The 21-year-old has admitted playing a part in the bombing but claims his brother Tamerlan, who died in a subsequent fight with police, was the driving force in organising it.
The jury are currently deliberating on a verdict in regards to 30 federal charges. If they find him guilty they will be given more evidence before deciding whether he should be given a prison sentence of life or the death penalty.
In a statement the Church leaders, led by Archbishop of Boston Cardinal Seán O'Malley said: "As Pope Francis has recently stated, '[The death penalty] is an offense against the inviolability of life and the dignity of the human person. When the death penalty is applied, it is not for a current act of oppression, but rather for an act committed in the past. It is also applied to persons whose current ability to cause harm is not current, as it has been neutralized - they are already deprived of their liberty'.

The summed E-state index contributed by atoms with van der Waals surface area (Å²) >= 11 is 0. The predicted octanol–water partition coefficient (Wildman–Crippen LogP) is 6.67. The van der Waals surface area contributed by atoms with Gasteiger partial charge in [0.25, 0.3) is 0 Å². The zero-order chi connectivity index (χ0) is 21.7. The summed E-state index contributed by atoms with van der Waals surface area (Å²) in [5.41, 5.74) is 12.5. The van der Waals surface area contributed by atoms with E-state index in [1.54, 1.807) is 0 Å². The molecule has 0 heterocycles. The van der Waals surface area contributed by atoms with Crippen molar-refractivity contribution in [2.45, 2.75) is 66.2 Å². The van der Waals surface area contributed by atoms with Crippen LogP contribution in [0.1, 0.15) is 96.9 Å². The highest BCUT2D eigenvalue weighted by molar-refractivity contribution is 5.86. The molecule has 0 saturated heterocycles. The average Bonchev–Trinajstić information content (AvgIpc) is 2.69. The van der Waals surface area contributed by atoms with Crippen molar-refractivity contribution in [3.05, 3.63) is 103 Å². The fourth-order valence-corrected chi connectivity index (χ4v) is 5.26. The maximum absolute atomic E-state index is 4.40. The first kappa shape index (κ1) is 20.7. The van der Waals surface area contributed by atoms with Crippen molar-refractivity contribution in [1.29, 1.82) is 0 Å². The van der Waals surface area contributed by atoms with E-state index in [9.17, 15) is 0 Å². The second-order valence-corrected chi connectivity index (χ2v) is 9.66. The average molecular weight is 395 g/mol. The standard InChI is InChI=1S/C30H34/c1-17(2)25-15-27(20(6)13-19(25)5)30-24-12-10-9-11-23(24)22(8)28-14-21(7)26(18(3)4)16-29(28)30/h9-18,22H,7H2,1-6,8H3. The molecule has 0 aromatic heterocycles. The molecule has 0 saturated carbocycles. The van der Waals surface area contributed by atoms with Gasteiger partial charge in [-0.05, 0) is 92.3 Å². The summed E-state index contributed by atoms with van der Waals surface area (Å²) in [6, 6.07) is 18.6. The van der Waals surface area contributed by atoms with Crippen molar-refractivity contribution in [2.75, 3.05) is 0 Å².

"The defendant in this case has been neutralized and will never again have the ability to cause harm. Because of this, we, the Catholic Bishops of the Commonwealth of Massachusetts, believe that society can do better than the death penalty.
"As the Bishops of the United States said in their 2005 statement A Culture of Life and the Penalty of Death, 'no matter how heinous the crime, if society can protect itself without ending a human life, it should do so.' We believe these words remain true today in the face of this most terrible crime."
The 2013 attack killed three people and injured 264 others. The jury has heard evidence from 96 witnesses over the past month as they try to come to a verdict.